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The EV ‘evolution’

The solution — “weirdly enough,” according to Lutz — is to refocus on hybrid vehicles, which came before all-electric vehicles, “then went out of favor and now they’re back.”

Hybrid vehicles experienced a global breakthrough in the early 2000s, when the Toyota Prius became the world’s first mass-produced hybrid EV. It was an instant hit due to its fuel efficiency and it quickly spawned a string of similar cars from competing manufacturers, like the Honda Insight, the Ford Fusion Hybrid and the Chevrolet Bolt.

That hybrid fervor had a blip when Tesla entered the market in 2006 and slowly released a series of luxury, all-electric vehicles.

“All-electric was much more appealing to the environmentally-minded people and the wealthy liberals with a social-change mindset on both the east coast and west coast of the U.S.” Lutz claimed. “They bought Teslas like they were going out of style.”

But despite cutting their CO2 emissions and possibly even enjoying EV tax credits, many owners of these green vehicles have quickly grown frustrated over the country’s slow progress towards building EV infrastructure.

These failures — which the federal government is trying to address — have pushed EV drivers back towards hybrid vehicles, according to Lutz.

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An imperfect solution

Lutz said hybrid vehicles are a “wonderful … in-between step” in the EV evolution. They have proven successful at transporting Americans for a range of 20 to 50 miles, using the electric part of the engine — which satisfies “most trips for most people,” Lutz pointed out.

“And after that, you’ve got a gasoline engine and an internal combustion powertrain that’s going to take you on the rest of your trip and you never run out of electricity,” he added. “You can fill the [gas] tank in five minutes [and enjoy] all the wonderful advantages of internal combustion.”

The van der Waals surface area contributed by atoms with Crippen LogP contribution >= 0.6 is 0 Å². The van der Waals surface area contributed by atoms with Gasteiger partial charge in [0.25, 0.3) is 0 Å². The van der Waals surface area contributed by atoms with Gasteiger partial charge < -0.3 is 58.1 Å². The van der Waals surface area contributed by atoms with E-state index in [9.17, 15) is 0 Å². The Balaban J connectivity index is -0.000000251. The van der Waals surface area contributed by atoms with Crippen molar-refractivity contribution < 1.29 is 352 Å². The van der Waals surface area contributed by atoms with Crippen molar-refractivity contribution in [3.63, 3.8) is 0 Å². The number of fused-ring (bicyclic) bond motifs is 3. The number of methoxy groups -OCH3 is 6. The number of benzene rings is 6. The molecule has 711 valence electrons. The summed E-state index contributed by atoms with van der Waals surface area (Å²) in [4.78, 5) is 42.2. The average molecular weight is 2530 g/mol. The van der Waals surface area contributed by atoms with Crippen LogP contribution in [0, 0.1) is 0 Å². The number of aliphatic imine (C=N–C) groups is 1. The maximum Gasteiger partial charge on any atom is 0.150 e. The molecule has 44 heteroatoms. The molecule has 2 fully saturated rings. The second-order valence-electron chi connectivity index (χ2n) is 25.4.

But there is one major drawback when it comes to hybrids: the cost of production (which almost always transfers over to consumers).

“You’ve got an internal combustion drivetrain, a gasoline engine with all that entails, all the emission controls that are very expensive — and at the same time, you’ve got a lithium ion battery pack with all the control systems,” said Lutz.

“It takes an incredible engineering effort to get the electric powertrain and the gasoline powertrain to work seamlessly together so [drivers] can’t tell whether one is operating or the other.”

At the end of 2023, hybrid vehicles made up nearly 10% of new car sales, a proportion that’s more than doubled since 2020, according to the U.S. Energy Information Administration.

This leaves car makers with a difficult choice. There is clearly high demand for hybrids, but auto manufacturers in the U.S. must weigh up the costs of pivoting their businesses to make electric-powered cars (both hybrid and fully electric) against the strong sales for gas-powered cars and meeting shareholders’ demands for profitability.

Facing such a dilemma, Lutz thinks “for the immediate future, [hybrid is] the way electrification is going to play out.”

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Bethan Moorcraft is a reporter for Moneywise with experience in news editing and business reporting across international markets.

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